MMA2 and BASL have rarely had smooth sailing with the relevant regulatory agencies ab initio.

Recall that the old domestic terminal (now MMA2), like all other terminals nationwide, used to be managed by the Federal Airports Authority of Nigeria (FAAN) until fire razed it in May 2000. Government of the day considered the cost of replacing the facility too burdensome, and opted for private investors that could shoulder the weight under a PPP scheme.

The plan completely transferred all development and operating risks to the private sector, specifically on a Build-Operate-Transfer (BOT) arrangement. The venture is the first of its kind in Nigeria. Biddings were received and the lot later fell on Bi-Courtney Limited, a wholly indigenous conglomerate and the parent company of Bi-Courtney Aviation Services Limited (BASL). The contract was awarded in 2003.

From equity of the owners/proprietors and loans from six banks, the terminal was completed and commenced operations on May 7, 2007. While the domestic terminal seamlessly ran better than international airports in the country and remains a pride of both friends and foes, it has also been a subject of a serious legal tussle between BASL and FAAN/FG. And this battle, still unsettled, has been described as a low point and a bad advertisement for the concession plan of successive administrations.

Part of the agreement was that BASL would operate the facility, as the sole domestic terminal in Lagos for a period of 10 to 15 years, with an addendum for an extension to 36 years as is the case for most such investments globally, given the huge capital-intensive nature of the venture.

BASL had later sought to explore the 36-year concession window, to help investors recoup the heavy investment that was described as “unprecedented” since the venture was first of its kind. FAAN, however, disagreed, insisting that the initial 10 to 15 years agreement was sacrosanct.

It was amidst the conflict that FAAN awarded the construction of General Aviation Terminal (GAT), Lagos, to rival operations of MMA2 and contravene part of the BASL/FAAN agreement, especially the monopoly clause.

When tested at an Arbitration Panel and law courts, up to the Court of Appeal, the rulings were in favour of BASL, including the allocation of the GAT to BASL, the endorsement of a 36 years concession period, and N132 billion penalty for “illegal” operation of GAT.

Better late than never
At the commemoration of the 16th anniversary of MMA2 recently, Chairman of BASL, Dr Bolanle Babalakin, reaffirmed that the company received the approval to operate local and regional flights out of the terminal, but regretted the attendant disregard for the rule of law.

Babalakin noted that by the ruling of the Supreme Court, the GAT of the Murtala Muhammed Airport (MMA), Lagos, is a part of MMA2.He said: “I am alarmed that we have not commenced the regional operations because we went through the entire process and we were certified, but we have not been allowed to take-off. GAT is still operating illegally because based on the judgment of the Supreme court, the GAT is part of our facility.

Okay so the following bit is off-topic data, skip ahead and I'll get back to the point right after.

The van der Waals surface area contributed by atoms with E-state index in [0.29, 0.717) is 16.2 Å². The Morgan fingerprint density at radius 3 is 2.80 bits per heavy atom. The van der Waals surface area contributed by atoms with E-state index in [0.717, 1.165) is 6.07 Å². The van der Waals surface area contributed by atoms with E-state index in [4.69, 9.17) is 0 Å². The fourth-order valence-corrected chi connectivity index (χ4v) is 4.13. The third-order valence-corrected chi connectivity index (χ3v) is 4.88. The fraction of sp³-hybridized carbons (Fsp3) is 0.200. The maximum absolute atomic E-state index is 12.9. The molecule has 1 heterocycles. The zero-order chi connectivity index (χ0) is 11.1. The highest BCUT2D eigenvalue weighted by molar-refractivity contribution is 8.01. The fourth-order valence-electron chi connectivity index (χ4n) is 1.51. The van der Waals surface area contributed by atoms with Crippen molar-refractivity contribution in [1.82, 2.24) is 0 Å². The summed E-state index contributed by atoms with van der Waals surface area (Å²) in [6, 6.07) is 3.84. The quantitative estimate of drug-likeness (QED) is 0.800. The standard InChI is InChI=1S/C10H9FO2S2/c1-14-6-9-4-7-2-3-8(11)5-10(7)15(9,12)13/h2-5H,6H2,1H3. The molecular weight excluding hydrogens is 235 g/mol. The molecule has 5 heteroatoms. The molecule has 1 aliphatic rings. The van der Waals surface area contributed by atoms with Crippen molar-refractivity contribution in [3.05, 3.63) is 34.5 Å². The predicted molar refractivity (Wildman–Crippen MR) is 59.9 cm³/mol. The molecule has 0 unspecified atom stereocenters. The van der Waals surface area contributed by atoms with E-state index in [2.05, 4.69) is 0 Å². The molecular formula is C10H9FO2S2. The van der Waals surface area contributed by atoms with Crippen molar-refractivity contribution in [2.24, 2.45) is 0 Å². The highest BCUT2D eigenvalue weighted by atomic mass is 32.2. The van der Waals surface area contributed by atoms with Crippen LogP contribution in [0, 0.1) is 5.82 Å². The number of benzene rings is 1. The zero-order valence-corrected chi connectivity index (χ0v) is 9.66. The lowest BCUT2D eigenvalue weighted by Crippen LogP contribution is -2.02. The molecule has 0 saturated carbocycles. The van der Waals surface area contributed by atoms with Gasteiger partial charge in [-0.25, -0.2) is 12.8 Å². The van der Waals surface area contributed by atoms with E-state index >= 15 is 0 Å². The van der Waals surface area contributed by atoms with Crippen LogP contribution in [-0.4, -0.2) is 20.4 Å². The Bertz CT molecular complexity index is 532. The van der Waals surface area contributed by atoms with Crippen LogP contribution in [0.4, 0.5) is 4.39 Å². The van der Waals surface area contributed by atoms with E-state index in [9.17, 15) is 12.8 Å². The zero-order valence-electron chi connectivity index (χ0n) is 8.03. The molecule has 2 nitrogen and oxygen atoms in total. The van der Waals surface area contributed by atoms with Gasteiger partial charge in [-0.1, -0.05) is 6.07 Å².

“I hope those who have power and who have constitutional authority will know that you encourage enterprise when you follow the rule of law and once you follow the rule of law, your country will become an investment destination, but if people are looking at us from afar and saying they can’t come here when simple agreements are not being honoured, it’s not good for anybody in the country.”

A cargo operator, Abubakar Jimoh, also regretted that the situation has not changed in the last eight years despite interventions. Jimoh noted that the National Assembly’s Joint Committee of Aviation that visited the facility in 2016 pledged to resolve the FAAN/BASL faceoff, describing it as a landmine for other concession programmes in the air transport sector.

“But it turned out to be hot air! All talks, no action. Are you therefore surprised that we have not been able to attract genuine investors to grow aviation in the last eight years, including the funny Nigeria Air project? The point is that the MMA2 partnership imbroglio is a testament to the fact that we are not a serious country and a red flag for genuine investors. We don’t keep the agreement and we are bad at dispute resolution.”

Aviation consultant, Sunday Olumegbon, reckoned that regional operation remains an asset for the Lagos airport and the country at large, and available capacity should not be left fallow. Olumegbon noted that Gnassingbé Eyadema International Airport in Lome, and Asky Airlines are flourishing in that regard, citing their healthy numbers.

“But what can they do without the traffic from Nigeria? Not much. That tells you what we stand to gain when we put our best foot forward,” he said.

He advised that MMA2 and its capacity should complement MMIA for regional services.
“The controversial directive by the new minister instructing all foreign airlines to relocate to the new terminal was poorly thought-out and it backfired. A better advice or advisers should have closed ranks with MMA2, to use its regional facility under some strict conditions to be monitored by the NCAA/FAAN. I believe that is how to be progressive and make a statement on a new era in doing business.

“Economy-wise, regional operations will give more earnings to all, including regulators, Bi-Courtney and the airlines, by having more flights processed from MMA2. Also, it will be to the credit of Minister Festus Keyamo that the long-drawn MMA2 issues were not only resolved under his watch but the domestic and international terminals in Lagos were finally networked for efficient services. We have more to gain by working together and putting an end to shenanigans,” Olumegbon said.